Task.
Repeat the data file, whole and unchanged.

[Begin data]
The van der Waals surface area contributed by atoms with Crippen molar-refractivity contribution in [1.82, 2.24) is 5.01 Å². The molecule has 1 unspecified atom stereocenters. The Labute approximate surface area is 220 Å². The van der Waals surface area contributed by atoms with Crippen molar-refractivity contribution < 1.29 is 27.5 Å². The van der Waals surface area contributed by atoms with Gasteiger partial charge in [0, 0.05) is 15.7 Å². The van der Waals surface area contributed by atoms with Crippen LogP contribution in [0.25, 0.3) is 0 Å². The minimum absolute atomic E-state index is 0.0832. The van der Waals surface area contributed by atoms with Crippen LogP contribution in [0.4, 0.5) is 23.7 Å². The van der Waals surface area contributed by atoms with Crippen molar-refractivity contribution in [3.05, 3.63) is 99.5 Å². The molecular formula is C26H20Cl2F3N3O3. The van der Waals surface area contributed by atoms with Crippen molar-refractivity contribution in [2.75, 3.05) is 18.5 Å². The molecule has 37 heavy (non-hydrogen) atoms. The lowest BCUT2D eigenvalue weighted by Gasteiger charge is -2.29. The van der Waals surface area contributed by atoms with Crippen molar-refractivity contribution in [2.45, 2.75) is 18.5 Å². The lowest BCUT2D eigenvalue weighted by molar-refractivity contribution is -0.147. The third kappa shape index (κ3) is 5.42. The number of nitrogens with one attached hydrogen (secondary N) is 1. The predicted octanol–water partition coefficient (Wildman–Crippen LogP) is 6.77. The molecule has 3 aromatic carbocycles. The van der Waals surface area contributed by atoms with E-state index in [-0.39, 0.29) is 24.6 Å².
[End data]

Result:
The van der Waals surface area contributed by atoms with Crippen molar-refractivity contribution in [1.82, 2.24) is 5.01 Å². The molecule has 1 unspecified atom stereocenters. The Labute approximate surface area is 220 Å². The van der Waals surface area contributed by atoms with Crippen molar-refractivity contribution < 1.29 is 27.5 Å². The van der Waals surface area contributed by atoms with Gasteiger partial charge in [0, 0.05) is 15.7 Å². The van der Waals surface area contributed by atoms with Crippen LogP contribution in [0.25, 0.3) is 0 Å². The minimum absolute atomic E-state index is 0.0832. The van der Waals surface area contributed by atoms with Crippen LogP contribution in [0.4, 0.5) is 23.7 Å². The van der Waals surface area contributed by atoms with Crippen molar-refractivity contribution in [3.05, 3.63) is 99.5 Å². The molecular formula is C26H20Cl2F3N3O3. The van der Waals surface area contributed by atoms with Crippen molar-refractivity contribution in [2.75, 3.05) is 18.5 Å². The molecule has 37 heavy (non-hydrogen) atoms. The lowest BCUT2D eigenvalue weighted by Gasteiger charge is -2.29. The van der Waals surface area contributed by atoms with Crippen molar-refractivity contribution in [2.45, 2.75) is 18.5 Å². The lowest BCUT2D eigenvalue weighted by molar-refractivity contribution is -0.147. The third kappa shape index (κ3) is 5.42. The number of nitrogens with one attached hydrogen (secondary N) is 1. The predicted octanol–water partition coefficient (Wildman–Crippen LogP) is 6.77. The molecule has 3 aromatic carbocycles. The van der Waals surface area contributed by atoms with E-state index in [-0.39, 0.29) is 24.6 Å².